Scientists have just discovered a brand-new type of explosion in the solar corona, the atmosphere of the Sun.
The ‘forced magnetic reconnection’ could help explain why the corona is hundreds of times hotter than the surface of the Sun.
The sun is entering a new Solar Cycle. We are entering the Grand Solar Minimum. Up to now researchers had no evidence suggesting an external driver for magnetic reconnection. But now, analysing new available data from May 2012, scientists have observed that it could be forced by solar eruptions.
What Is A Magnetic Reconnection?
Observations in May 2012 showed erupted material from the surface of the Sun, a so-called prominence, slamming into magnetic lines.
The interactions caused a dramatic realignment of the tangled magnetic field lines, releasing energy very quickly and causing an explosion.
The realignment of field lines is a studied featured of the Sun and it is known as magnetic reconnection.
Spontaneous vs Forced Magnetic Reconnection
The spontaneous magnetic reconnection requires very specific conditions.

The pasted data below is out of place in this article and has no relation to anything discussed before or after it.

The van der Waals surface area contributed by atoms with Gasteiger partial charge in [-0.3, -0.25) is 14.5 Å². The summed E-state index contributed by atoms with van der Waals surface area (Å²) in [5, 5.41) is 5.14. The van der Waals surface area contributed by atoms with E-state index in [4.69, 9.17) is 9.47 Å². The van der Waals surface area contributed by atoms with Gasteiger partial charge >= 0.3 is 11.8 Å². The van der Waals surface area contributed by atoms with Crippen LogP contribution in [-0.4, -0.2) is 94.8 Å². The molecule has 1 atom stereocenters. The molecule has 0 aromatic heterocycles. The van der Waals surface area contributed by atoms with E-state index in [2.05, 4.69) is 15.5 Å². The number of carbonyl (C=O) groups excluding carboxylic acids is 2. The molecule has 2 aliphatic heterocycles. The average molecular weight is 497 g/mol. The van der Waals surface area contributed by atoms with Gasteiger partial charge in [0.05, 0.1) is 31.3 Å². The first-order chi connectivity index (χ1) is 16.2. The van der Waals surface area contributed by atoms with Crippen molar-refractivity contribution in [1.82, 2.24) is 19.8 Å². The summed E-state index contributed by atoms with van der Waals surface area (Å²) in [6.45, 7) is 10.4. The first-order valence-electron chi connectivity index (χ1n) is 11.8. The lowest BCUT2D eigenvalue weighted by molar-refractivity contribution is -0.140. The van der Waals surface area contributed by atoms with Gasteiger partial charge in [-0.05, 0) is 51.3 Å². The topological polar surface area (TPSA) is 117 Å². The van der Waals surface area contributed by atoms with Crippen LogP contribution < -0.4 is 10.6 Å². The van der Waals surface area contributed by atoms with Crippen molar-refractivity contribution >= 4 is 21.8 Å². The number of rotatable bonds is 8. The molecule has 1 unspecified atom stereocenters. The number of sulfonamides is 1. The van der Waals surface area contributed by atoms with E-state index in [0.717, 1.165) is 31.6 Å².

On the other side, the forced one appears to be less strict so they can happen more often, given that there is something to supply the material.
Solar eruptions, flares and coronal mass ejections could be equally effective in forcing magnetic reconnection.
In other words, scientists believe that forced reconnection is everywhere. But they still have to prove it.
Mystery of the Corona Temperature
Forced magnetic reconnections heat up material to high temperatures more efficiently than the spontaneous counterpart.
This is why, solar scientists suspect it might have something to do with the mystery of the corona temperature.
The surface of the Sun has a temperature of around 5,499°C (9,930°F) but the corona is over 1 million °C (1.8 million °F).